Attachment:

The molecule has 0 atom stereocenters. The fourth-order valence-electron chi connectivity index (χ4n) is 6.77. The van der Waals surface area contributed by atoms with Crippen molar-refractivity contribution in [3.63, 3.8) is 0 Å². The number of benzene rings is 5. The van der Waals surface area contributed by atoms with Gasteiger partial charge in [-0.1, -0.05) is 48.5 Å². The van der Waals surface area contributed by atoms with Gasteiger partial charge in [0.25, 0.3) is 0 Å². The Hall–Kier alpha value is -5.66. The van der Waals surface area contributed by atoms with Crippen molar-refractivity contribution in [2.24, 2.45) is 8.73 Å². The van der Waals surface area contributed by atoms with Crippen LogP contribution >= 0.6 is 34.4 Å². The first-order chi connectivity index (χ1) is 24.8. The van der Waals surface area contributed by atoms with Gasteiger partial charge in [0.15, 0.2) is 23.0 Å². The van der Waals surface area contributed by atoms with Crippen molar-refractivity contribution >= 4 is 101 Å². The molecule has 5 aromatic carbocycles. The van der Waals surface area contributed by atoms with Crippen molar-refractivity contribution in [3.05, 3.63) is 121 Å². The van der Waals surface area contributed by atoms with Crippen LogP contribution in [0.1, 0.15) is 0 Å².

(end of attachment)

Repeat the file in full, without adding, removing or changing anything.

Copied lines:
The molecule has 0 atom stereocenters. The fourth-order valence-electron chi connectivity index (χ4n) is 6.77. The van der Waals surface area contributed by atoms with Crippen molar-refractivity contribution in [3.63, 3.8) is 0 Å². The number of benzene rings is 5. The van der Waals surface area contributed by atoms with Gasteiger partial charge in [-0.1, -0.05) is 48.5 Å². The van der Waals surface area contributed by atoms with Gasteiger partial charge in [0.25, 0.3) is 0 Å². The Hall–Kier alpha value is -5.66. The van der Waals surface area contributed by atoms with Crippen molar-refractivity contribution in [2.24, 2.45) is 8.73 Å². The van der Waals surface area contributed by atoms with Crippen LogP contribution >= 0.6 is 34.4 Å². The first-order chi connectivity index (χ1) is 24.8. The van der Waals surface area contributed by atoms with Gasteiger partial charge in [0.15, 0.2) is 23.0 Å². The van der Waals surface area contributed by atoms with Crippen molar-refractivity contribution >= 4 is 101 Å². The molecule has 5 aromatic carbocycles. The van der Waals surface area contributed by atoms with Crippen molar-refractivity contribution in [3.05, 3.63) is 121 Å². The van der Waals surface area contributed by atoms with Crippen LogP contribution in [0.1, 0.15) is 0 Å².